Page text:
Senior councillor Gavin Barrie quits SNP
A SENIOR SNP city councillor quit the party today six weeks after being ousted from his role in the city's administration.
Former housing and economy convener Gavin Barrie said his resignation from the SNP group was “a huge decision for me” but he felt he had no option.
In his resignation letter he said he had received no complaints about his work as convener before the group voted at its AGM to replace him with newly-elected councillor Kate Campbell.
Cllr Barrie wrote: “If hard work, diligence and success, although recognising there is always much more to do, is a recipe in some people’s eyes for dismissal and replacement I cannot maintain my self-respect and dignity if I remain as part of the SNP group and accept this.”
He said he would continue as councillor for Inverleith, sitting as an independent.
Cllr Barrie’s resignation means the minority SNP-Labour administration now has just 29 of the 63 seats on the council.
And it leaves the Tories as the biggest party, with 18 seats to the SNP’s 17, though there is little prospect of any change of administration since other parties have indicated they will not go into coalition with the Conservatives.
Cllr Barrie, a former firefighter, was elected to the council in 2012 and quickly became a key figure in the then Labour-SNP coalition. He served as convener of the regulatory and licensing sub-committees and then as economy convener. He was even seen as a possible future leader of the SNP group.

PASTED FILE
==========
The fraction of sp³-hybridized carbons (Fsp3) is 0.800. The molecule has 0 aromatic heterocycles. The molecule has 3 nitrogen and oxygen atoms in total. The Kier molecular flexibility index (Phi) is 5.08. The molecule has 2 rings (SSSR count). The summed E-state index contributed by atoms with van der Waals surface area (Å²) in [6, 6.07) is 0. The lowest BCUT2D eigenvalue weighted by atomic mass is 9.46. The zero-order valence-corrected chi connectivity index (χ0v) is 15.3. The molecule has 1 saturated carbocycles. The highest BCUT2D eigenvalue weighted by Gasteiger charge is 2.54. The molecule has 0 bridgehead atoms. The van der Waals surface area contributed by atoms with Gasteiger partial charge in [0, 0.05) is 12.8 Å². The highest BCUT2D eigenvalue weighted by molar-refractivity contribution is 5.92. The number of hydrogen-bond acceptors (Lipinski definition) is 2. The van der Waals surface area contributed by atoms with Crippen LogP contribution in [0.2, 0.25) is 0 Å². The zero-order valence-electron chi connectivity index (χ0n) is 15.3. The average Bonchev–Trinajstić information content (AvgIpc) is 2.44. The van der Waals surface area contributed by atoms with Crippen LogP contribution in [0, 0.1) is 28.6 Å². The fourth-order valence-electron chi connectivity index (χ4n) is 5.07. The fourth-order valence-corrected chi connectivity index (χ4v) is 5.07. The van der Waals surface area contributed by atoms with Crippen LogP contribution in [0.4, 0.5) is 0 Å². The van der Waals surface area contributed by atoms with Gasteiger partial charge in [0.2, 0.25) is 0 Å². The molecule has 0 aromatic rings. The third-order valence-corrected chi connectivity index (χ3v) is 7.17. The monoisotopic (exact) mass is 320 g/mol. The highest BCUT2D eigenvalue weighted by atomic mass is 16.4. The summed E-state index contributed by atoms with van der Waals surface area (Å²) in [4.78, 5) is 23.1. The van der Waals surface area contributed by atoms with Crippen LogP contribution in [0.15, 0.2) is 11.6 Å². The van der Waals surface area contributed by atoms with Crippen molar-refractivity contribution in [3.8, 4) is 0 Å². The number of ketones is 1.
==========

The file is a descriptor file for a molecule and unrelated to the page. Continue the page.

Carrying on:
After being re-elected to the council last year, when the SNP became the biggest party at the City Chambers for the first time, he was appointed convener of housing and economy in the new SNP-Labour administration.
In his resignation letter he said he had always been industrious and noted a spreadsheet of SNP councillors’ commitments showed him to be one of the busiest members of the group.
He said immediately before the AGM last month Cllr Campbell had approached him “seeking that I stand aside from my role to let her have it, whilst basically offering me support to unseat Cllr Gardiner in the planning convener’s role”.
He continued: “I found this surprising, firstly because I had never shown any interest in the planning role and secondly because only weeks before Cllr Campbell tried to get herself elected to this role. I was further surprised that a backbencher was trying to organise who within the SNP group would get roles of extra responsibility.”
The letter, addressed to SNP group leader Adam McVey, went on: “To have also been deposed in my role as group chair and see all the internal elected posts apart from yours and the deputy leader’s change incumbents, including all other members of the group executive being replaced, might look to some as if some kind of purge has been carried out. I will leave that for others to judge.”
Cllr Barrie said he had spent most of his adult life as an active trade unionist.
“Throughout that time I fought against many workplace injustices both local and national to ensure members and colleagues were always treated with dignity and respect in their workplace roles. I don’t believe that being sacked from my role by a majority of the group at little or no notice, when there have been no adverse comments or complaints about performance, is treating someone with dignity and respect, especially the way it was carried out.
“Because what happened was within the rules of the AGM, although I believe it to be morally questionable, I have little recourse, even though I believe I have been badly treated in being replaced when working hard and getting results.”